A stand alone occupancy sensor can disable portions of a sensor circuit by using a suitable electronic switch, such as a transistor. FIG. 2 shows an ambient light level sensor circuit 21. LD1 and LD2 are parallel, reverse biased green LEDs that develop a voltage across them when exposed to light (only one is used in actual manufacture in this embodiment, the other is at a different location on a printed circuit board for use in a different model of product having the light sensor in a physically different location). This voltage is subsequently amplified and filtered by circuits based on U3 and U6D as well as passive filtering by C58, R85, R37, C56, and C57. The output of this circuit goes directly to an analog-to-digital converter input of microcontroller U4 in FIG. 3. The desired ambient light threshold is set by the user using PB1 input switch shown in FIG. 4 and whose output also goes directly to microcontroller U4 in FIG. 3. In a set up mode, which may be set by a series of DIP switches not shown, for example, the user presses PB1 when the ambient light level is acceptable and the lighting load is off to set the ambient light threshold. If the ambient light is at or above the threshold, then the lighting load is not turned on and power saving methods can be instituted.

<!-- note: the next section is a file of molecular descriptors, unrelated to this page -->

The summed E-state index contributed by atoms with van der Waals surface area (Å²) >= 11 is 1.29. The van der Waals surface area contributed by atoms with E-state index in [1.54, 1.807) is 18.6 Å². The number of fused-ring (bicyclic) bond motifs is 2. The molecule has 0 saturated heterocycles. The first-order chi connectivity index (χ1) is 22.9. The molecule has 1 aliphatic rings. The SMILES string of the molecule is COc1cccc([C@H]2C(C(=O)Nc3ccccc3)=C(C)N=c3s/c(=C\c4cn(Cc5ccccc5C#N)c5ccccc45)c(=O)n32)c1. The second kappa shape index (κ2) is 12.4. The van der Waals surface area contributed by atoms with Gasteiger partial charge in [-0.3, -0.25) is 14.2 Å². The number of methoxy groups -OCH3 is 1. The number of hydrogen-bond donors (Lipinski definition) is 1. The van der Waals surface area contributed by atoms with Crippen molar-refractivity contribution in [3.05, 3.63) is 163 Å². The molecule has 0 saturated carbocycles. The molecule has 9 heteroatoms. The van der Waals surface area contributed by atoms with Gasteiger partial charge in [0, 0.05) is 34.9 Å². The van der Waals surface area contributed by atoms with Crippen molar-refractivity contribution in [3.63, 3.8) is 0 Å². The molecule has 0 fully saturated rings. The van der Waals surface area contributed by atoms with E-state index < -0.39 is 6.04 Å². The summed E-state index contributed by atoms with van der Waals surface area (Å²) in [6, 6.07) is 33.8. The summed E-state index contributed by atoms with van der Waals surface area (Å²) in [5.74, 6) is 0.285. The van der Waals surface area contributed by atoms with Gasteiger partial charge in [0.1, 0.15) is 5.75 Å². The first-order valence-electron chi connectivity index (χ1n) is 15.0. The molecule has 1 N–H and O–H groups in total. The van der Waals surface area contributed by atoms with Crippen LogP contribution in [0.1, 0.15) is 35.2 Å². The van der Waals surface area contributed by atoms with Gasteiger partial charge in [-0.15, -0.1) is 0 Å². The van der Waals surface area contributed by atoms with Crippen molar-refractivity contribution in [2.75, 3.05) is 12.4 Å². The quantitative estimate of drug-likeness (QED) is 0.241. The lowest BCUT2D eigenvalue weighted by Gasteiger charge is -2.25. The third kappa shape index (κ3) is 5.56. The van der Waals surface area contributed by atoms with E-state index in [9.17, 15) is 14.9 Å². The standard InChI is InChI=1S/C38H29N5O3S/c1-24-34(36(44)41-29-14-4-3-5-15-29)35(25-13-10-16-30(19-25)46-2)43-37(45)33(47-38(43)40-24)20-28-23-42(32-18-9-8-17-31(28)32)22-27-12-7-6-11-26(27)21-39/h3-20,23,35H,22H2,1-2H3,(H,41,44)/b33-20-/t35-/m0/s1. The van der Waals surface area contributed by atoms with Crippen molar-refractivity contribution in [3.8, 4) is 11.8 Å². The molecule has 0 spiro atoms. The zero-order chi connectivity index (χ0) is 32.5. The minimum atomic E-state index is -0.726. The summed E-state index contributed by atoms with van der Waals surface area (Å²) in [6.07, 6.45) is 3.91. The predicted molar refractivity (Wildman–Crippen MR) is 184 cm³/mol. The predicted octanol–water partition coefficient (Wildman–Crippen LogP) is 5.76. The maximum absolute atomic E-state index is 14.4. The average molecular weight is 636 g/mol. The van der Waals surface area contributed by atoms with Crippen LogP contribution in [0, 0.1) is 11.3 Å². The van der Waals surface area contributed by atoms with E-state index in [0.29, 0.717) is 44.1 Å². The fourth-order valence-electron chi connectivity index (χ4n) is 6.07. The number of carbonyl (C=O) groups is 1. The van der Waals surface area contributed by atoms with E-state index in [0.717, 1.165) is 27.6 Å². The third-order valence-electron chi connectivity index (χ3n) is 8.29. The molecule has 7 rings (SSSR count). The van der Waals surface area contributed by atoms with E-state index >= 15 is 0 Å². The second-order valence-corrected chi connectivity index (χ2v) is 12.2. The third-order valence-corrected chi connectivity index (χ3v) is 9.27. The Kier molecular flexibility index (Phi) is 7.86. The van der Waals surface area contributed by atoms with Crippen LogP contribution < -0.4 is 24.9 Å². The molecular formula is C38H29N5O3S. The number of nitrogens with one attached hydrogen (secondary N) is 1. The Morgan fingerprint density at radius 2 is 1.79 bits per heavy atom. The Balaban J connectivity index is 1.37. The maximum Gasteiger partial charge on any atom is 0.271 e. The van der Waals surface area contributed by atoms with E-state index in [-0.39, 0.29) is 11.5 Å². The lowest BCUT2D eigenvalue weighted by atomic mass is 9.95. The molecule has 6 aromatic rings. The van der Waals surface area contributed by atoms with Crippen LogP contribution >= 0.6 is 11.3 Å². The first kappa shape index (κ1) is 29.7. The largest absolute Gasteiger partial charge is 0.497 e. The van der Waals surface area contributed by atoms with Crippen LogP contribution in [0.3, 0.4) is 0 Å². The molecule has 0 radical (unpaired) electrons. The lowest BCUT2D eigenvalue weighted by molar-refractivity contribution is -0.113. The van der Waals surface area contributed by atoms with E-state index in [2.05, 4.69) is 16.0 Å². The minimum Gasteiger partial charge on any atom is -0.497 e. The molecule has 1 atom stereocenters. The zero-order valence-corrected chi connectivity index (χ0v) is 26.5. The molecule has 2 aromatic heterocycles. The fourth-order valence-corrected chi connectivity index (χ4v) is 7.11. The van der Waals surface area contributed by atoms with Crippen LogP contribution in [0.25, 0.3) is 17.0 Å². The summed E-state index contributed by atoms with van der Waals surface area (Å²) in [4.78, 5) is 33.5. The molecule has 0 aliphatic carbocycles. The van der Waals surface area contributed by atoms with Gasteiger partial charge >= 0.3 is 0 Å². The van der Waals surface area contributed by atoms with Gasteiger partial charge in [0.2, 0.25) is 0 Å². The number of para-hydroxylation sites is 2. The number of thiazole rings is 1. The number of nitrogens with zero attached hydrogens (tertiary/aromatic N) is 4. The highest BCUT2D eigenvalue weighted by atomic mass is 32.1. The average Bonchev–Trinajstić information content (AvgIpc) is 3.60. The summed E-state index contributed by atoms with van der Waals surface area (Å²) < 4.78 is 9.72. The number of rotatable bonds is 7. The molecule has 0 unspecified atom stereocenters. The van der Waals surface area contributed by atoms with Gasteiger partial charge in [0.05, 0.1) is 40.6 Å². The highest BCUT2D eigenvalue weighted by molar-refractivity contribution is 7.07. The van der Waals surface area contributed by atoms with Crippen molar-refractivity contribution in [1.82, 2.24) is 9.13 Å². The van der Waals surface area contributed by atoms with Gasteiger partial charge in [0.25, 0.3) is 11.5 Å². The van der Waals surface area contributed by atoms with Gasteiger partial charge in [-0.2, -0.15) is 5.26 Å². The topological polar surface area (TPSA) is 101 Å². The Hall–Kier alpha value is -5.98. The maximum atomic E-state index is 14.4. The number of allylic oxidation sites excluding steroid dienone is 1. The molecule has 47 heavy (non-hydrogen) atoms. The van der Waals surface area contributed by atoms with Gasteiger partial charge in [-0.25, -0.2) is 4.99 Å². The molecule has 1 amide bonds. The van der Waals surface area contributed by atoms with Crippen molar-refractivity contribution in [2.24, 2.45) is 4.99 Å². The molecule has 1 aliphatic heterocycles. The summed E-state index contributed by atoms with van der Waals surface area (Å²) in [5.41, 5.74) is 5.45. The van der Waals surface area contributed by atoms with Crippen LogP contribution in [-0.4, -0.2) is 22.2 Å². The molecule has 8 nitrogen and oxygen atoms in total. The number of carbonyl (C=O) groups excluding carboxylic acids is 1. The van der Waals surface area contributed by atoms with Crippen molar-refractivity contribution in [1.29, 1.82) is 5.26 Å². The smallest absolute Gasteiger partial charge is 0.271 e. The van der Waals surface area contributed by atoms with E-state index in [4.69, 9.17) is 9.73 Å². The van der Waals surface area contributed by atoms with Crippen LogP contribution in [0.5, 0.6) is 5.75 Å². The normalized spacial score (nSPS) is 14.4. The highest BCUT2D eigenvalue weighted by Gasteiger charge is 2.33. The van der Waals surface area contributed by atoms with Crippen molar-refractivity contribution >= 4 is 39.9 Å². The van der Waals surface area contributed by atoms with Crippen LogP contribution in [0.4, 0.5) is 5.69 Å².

FIG. 5 shows an ultrasonic output transducer driver circuit. X1 is a 40 kHz crystal that is input into ultrasonic transducer TX driver circuit comprised of U7A-E. Q7 is a transistor that is controlled by an output from microcontroller U4 (FIG. 3). Crystal X1 is free running causing transducer driver U7 to provide about 10 milliamperes of current to transducer TX to create an ultrasonic sound output. When the microcontroller determines that the ambient light level is at or above threshold (or just above threshold), then it activates Q7, which causes the crystal signal from X1 to short to ground. Transducer driver U7 sends no current to transducer Tx, saving 10 milliamperes of phantom load current.
FIG. 6 shows a variable output power supply that generates the supply voltage V_VAR for the ultrasonic driver circuit in FIG. 5. One skilled in the art can insert a microcontroller controlled transistor between signal points V_VAR and TP34 to completely turn off power to the ultrasonic driver circuit as well as to the ultrasonic detector circuit of FIG. 7. Although not critical to the invention, ultrasonic detector circuit works as follows: ultrasonic sound is picked up by receiving transducer RX whose signal is then amplified and filtered in stages based on amplifiers U5A, U6B and U6C. The amplified and filtered ultrasonic signal at TP25 is fed to an analog to digital converter input of microcontroller U4 (FIG. 2). The microcontroller firmware analyzes this signal for signs of occupancy in the monitored space.